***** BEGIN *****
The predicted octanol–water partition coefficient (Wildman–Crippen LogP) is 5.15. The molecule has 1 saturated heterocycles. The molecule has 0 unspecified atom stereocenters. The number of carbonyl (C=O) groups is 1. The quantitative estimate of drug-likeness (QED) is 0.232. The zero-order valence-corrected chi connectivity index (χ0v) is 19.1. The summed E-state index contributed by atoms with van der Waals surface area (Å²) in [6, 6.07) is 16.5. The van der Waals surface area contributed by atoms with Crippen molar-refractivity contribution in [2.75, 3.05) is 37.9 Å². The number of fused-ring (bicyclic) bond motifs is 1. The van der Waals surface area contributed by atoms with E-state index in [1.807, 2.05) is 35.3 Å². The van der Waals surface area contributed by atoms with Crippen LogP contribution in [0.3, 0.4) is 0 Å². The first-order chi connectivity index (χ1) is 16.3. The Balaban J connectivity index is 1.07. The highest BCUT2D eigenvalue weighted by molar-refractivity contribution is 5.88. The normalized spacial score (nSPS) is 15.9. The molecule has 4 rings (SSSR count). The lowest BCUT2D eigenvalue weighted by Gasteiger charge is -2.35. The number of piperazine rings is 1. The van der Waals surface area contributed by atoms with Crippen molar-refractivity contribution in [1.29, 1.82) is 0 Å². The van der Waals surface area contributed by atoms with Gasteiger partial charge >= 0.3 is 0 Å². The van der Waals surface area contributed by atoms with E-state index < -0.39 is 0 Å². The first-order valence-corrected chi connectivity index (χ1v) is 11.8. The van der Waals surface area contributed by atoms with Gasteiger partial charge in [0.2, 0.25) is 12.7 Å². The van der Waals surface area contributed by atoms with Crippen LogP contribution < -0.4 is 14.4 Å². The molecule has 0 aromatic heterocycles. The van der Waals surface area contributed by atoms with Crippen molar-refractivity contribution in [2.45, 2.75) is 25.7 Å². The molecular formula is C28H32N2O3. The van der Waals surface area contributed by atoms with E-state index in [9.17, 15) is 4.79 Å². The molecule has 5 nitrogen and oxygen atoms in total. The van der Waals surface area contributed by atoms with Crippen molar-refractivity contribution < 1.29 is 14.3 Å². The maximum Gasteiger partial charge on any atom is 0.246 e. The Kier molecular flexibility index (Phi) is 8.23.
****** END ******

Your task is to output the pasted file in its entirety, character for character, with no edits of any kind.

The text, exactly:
The predicted octanol–water partition coefficient (Wildman–Crippen LogP) is 5.15. The molecule has 1 saturated heterocycles. The molecule has 0 unspecified atom stereocenters. The number of carbonyl (C=O) groups is 1. The quantitative estimate of drug-likeness (QED) is 0.232. The zero-order valence-corrected chi connectivity index (χ0v) is 19.1. The summed E-state index contributed by atoms with van der Waals surface area (Å²) in [6, 6.07) is 16.5. The van der Waals surface area contributed by atoms with Crippen molar-refractivity contribution in [2.75, 3.05) is 37.9 Å². The number of fused-ring (bicyclic) bond motifs is 1. The van der Waals surface area contributed by atoms with E-state index in [1.807, 2.05) is 35.3 Å². The van der Waals surface area contributed by atoms with Crippen LogP contribution in [0.3, 0.4) is 0 Å². The first-order chi connectivity index (χ1) is 16.3. The Balaban J connectivity index is 1.07. The highest BCUT2D eigenvalue weighted by molar-refractivity contribution is 5.88. The normalized spacial score (nSPS) is 15.9. The molecule has 4 rings (SSSR count). The lowest BCUT2D eigenvalue weighted by Gasteiger charge is -2.35. The number of piperazine rings is 1. The van der Waals surface area contributed by atoms with Crippen molar-refractivity contribution in [1.29, 1.82) is 0 Å². The van der Waals surface area contributed by atoms with Gasteiger partial charge >= 0.3 is 0 Å². The van der Waals surface area contributed by atoms with E-state index < -0.39 is 0 Å². The first-order valence-corrected chi connectivity index (χ1v) is 11.8. The van der Waals surface area contributed by atoms with Gasteiger partial charge in [0.2, 0.25) is 12.7 Å². The van der Waals surface area contributed by atoms with Crippen LogP contribution < -0.4 is 14.4 Å². The molecule has 0 aromatic heterocycles. The van der Waals surface area contributed by atoms with Crippen molar-refractivity contribution in [2.45, 2.75) is 25.7 Å². The molecular formula is C28H32N2O3. The van der Waals surface area contributed by atoms with E-state index in [9.17, 15) is 4.79 Å². The molecule has 5 nitrogen and oxygen atoms in total. The van der Waals surface area contributed by atoms with Crippen molar-refractivity contribution < 1.29 is 14.3 Å². The maximum Gasteiger partial charge on any atom is 0.246 e. The Kier molecular flexibility index (Phi) is 8.23.